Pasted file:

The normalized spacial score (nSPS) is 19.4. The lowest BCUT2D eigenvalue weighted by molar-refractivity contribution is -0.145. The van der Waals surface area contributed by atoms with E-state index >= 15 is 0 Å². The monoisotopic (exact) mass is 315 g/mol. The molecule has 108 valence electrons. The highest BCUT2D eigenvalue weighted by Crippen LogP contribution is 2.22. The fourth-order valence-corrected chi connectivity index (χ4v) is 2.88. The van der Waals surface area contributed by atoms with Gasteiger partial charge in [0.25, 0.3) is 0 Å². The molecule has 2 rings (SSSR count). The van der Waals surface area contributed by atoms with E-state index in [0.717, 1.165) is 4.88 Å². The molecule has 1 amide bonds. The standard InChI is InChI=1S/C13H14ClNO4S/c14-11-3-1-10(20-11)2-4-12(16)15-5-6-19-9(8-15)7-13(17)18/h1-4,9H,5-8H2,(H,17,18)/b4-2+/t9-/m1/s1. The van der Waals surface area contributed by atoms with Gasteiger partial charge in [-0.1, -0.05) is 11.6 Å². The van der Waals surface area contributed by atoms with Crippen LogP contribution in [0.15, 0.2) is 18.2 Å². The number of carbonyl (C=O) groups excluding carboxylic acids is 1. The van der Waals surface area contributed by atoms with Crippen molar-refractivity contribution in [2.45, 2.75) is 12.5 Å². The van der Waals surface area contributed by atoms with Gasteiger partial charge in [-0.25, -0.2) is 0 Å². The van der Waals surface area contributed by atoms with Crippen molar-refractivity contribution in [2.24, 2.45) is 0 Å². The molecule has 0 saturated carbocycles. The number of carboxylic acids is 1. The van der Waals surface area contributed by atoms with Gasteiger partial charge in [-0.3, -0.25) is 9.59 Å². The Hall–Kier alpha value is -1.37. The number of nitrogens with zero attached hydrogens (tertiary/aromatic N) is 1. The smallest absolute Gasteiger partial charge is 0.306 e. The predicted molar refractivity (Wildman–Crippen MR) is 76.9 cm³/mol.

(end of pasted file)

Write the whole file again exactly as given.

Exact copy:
The normalized spacial score (nSPS) is 19.4. The lowest BCUT2D eigenvalue weighted by molar-refractivity contribution is -0.145. The van der Waals surface area contributed by atoms with E-state index >= 15 is 0 Å². The monoisotopic (exact) mass is 315 g/mol. The molecule has 108 valence electrons. The highest BCUT2D eigenvalue weighted by Crippen LogP contribution is 2.22. The fourth-order valence-corrected chi connectivity index (χ4v) is 2.88. The van der Waals surface area contributed by atoms with Gasteiger partial charge in [0.25, 0.3) is 0 Å². The molecule has 2 rings (SSSR count). The van der Waals surface area contributed by atoms with E-state index in [0.717, 1.165) is 4.88 Å². The molecule has 1 amide bonds. The standard InChI is InChI=1S/C13H14ClNO4S/c14-11-3-1-10(20-11)2-4-12(16)15-5-6-19-9(8-15)7-13(17)18/h1-4,9H,5-8H2,(H,17,18)/b4-2+/t9-/m1/s1. The van der Waals surface area contributed by atoms with Gasteiger partial charge in [-0.1, -0.05) is 11.6 Å². The van der Waals surface area contributed by atoms with Crippen LogP contribution in [0.15, 0.2) is 18.2 Å². The number of carbonyl (C=O) groups excluding carboxylic acids is 1. The van der Waals surface area contributed by atoms with Crippen molar-refractivity contribution in [2.45, 2.75) is 12.5 Å². The van der Waals surface area contributed by atoms with Gasteiger partial charge in [-0.25, -0.2) is 0 Å². The van der Waals surface area contributed by atoms with Crippen molar-refractivity contribution in [2.24, 2.45) is 0 Å². The molecule has 0 saturated carbocycles. The number of carboxylic acids is 1. The van der Waals surface area contributed by atoms with Gasteiger partial charge in [-0.3, -0.25) is 9.59 Å². The Hall–Kier alpha value is -1.37. The number of nitrogens with zero attached hydrogens (tertiary/aromatic N) is 1. The smallest absolute Gasteiger partial charge is 0.306 e. The predicted molar refractivity (Wildman–Crippen MR) is 76.9 cm³/mol.